In the parking lot of St. Matthew's United Methodist Church in Annandale on Saturday morning, the Rev. Ken Jackson led 50 parishioners in a short prayer as a tractor-trailer rumbled nearby.

"Lord, help us bag these potatoes," he said, "so we can feed many of your children."

With that, the tractor-trailer tipped its load and a thick river of golden-brown sweet potatoes tumbled onto the asphalt.

The cheering crowd swarmed over the 40,000-pound pile, shoving sweet potatoes into red mesh bags that would then be trucked to area hunger-relief organizations.

The "potato drop" was one of more than a dozen activities in the Washington area -- and hundreds nationwide -- held in recent days in connection with today's National Hunger Awareness Day. Hunger-relief groups nationwide are converging on the Washington area to push for increased funding for hunger organizations.

In its fourth year, the event is sponsored by a dozen groups of various types, including America's Second Harvest and other anti-hunger organizations. The National Association of Letter Carriers, the U.S. Conference of Mayors and the National Restaurant Association also are among the sponsors.

According to the U.S. Department of Agriculture, 11.2 percent of U.S. households report at least occasional hunger or concern that they will run out of food. Among households in the District, the figure was 9 percent; in Virginia, 8.4 percent; and in Maryland, 7.7 percent.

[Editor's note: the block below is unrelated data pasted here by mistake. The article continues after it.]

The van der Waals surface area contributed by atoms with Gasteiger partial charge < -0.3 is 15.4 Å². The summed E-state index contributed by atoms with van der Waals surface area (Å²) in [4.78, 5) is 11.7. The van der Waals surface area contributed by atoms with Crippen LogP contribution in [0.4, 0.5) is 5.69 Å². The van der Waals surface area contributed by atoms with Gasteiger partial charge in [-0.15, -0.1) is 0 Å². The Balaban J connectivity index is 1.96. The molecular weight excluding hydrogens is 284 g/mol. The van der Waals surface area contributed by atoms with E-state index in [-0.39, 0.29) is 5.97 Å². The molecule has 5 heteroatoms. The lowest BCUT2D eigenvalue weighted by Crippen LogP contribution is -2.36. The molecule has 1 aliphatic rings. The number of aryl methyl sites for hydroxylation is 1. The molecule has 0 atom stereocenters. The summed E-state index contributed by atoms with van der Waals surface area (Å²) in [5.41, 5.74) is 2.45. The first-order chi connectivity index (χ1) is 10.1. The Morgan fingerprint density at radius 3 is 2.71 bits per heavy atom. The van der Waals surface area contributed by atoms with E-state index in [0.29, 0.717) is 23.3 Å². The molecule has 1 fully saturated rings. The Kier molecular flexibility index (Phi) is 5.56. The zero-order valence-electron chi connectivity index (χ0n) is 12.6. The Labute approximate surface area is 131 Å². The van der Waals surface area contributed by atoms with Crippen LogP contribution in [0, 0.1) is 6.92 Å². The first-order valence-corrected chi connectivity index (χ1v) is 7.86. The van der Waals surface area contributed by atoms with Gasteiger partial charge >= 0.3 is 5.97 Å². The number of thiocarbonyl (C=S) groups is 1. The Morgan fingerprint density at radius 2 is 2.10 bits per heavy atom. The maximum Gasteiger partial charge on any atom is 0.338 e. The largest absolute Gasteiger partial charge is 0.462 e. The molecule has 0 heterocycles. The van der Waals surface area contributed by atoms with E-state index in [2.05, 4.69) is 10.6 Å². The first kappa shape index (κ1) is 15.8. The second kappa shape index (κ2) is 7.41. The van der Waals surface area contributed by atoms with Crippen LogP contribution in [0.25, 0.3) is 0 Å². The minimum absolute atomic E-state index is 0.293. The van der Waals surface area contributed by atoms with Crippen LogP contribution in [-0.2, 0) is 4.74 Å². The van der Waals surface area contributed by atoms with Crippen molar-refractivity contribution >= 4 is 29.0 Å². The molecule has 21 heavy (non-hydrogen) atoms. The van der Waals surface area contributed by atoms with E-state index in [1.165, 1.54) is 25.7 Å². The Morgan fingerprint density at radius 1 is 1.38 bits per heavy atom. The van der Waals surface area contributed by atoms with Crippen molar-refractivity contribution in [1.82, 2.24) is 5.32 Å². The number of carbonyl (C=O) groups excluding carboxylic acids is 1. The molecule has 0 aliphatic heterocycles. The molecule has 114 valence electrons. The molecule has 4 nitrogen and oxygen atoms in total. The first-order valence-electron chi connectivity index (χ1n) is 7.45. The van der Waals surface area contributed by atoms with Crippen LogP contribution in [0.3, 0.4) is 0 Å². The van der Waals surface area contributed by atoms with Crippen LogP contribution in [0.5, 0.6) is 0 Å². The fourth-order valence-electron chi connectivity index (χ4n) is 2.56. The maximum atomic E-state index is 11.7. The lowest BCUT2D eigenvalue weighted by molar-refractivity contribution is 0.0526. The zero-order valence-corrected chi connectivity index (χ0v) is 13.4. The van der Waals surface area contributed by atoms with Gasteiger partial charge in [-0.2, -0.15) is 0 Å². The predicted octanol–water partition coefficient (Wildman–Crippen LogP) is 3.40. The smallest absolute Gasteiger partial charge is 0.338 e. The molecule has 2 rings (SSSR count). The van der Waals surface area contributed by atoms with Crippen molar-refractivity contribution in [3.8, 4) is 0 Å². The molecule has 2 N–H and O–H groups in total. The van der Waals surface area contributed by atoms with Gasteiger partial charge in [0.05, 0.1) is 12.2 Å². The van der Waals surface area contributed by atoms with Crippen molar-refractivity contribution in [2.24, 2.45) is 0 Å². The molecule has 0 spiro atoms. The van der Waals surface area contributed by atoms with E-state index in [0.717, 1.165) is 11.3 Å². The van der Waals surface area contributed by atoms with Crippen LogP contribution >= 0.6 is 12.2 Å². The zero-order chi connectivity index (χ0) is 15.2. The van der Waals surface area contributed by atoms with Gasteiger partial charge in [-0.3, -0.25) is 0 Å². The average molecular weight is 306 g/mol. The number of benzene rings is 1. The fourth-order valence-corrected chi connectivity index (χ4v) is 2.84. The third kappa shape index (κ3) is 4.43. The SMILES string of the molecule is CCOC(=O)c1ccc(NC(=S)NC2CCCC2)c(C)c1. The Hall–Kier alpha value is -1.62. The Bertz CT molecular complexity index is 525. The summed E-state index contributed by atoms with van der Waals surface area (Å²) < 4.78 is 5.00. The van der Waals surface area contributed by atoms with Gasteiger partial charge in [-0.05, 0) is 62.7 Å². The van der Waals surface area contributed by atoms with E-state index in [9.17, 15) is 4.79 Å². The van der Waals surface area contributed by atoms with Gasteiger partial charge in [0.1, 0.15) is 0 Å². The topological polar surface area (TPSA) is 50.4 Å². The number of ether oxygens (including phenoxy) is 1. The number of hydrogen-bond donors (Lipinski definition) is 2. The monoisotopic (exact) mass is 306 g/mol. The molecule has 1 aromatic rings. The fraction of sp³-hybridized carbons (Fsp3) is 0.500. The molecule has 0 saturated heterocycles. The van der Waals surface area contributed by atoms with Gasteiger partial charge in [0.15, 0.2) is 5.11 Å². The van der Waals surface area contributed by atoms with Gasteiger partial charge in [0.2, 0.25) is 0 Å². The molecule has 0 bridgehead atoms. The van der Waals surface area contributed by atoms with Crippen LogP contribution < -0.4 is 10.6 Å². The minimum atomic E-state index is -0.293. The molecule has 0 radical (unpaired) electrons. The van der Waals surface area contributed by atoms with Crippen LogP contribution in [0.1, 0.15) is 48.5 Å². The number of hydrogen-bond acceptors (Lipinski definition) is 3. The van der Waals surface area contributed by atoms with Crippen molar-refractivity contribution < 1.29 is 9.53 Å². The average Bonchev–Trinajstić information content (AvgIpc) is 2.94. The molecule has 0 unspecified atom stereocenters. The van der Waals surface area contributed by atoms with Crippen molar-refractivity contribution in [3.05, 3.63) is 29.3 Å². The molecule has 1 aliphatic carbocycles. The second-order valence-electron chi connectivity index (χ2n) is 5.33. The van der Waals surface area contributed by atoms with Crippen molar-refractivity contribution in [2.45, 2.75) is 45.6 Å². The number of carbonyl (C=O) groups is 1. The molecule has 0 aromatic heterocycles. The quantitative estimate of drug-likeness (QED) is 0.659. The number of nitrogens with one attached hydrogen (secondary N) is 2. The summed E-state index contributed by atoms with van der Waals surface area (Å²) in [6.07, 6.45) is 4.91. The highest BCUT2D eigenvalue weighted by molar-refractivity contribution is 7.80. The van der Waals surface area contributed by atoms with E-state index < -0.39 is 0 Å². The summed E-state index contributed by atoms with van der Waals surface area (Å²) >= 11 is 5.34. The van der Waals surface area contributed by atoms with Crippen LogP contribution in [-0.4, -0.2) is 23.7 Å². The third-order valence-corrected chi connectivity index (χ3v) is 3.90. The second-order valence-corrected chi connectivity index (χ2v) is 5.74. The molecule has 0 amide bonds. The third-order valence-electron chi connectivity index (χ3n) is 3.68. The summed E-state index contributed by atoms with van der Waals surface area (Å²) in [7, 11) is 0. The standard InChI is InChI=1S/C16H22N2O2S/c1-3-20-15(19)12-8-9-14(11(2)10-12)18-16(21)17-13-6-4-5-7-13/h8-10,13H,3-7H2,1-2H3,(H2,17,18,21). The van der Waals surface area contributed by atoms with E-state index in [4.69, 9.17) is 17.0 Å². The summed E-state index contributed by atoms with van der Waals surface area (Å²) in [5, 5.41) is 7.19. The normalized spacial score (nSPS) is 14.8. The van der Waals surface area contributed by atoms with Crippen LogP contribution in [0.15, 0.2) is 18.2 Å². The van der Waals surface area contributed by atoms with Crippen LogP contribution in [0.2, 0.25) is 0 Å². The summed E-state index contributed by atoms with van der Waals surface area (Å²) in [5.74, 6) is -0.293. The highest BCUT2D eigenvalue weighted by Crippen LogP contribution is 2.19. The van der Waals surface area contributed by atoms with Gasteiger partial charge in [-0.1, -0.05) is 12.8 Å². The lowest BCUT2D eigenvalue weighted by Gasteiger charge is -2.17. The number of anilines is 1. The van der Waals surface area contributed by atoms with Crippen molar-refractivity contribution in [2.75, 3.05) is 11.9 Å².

An interfaith service at Washington National Cathedral was held last night, and a "rally against hunger" was expected to draw 1,500 supporters to MCI Center today. Lobbying on Capitol Hill was planned for today as well.

Also on the Hill today, volunteers will gather at Upper Senate Park to bag 45,000 pounds of potatoes in 10-pound sacks for the Capital Area Food Bank and other local food organizations.

Skeptics have questioned the usefulness of such anti-hunger efforts, arguing that the problem is more often one of quality than quantity.

"Poor people suffer from the same nutrition problems that non-poor people do . . . over-consumption of food," said Robert Rector, who studies domestic policy issues for the Heritage Foundation.

But anti-hunger groups say that use of food pantries and other programs has soared in recent years.

More than $2 billion in privately collected food and cash goes to anti-hunger groups each year -- most of it donations of surpluses from large food companies and some of it from local food drives. Potato drops are one way to publicize the cause, according to the Society of St. Andrew, a Christian group in Big Island, Va., that salvages fresh produce.

Each year, its Potato Project ships 15 million to 25 million pounds of potatoes -- rejected by commercial food companies because of imperfections -- to local groups, which bag and distribute them to hunger-relief groups.

Food banks say they're happy to get potatoes, although they could use more fresh produce and foods that are high in protein, such as canned chicken and tuna.

Lynn Brantley, chief executive of the Capital Area Food Bank, which distributes 20 million pounds of food annually to 700 food programs, estimates that the 2,000 bags of potatoes her group will get from the Capitol Hill drop will be distributed to community groups in about a week.

At St. Matthew's United Methodist Church in Annandale, volunteers pile bags of sweet potatoes to be loaded into vehicles and delivered to food banks.

Jessey Heigh, 9, carries sweet potatoes that she bagged to a pile for loading.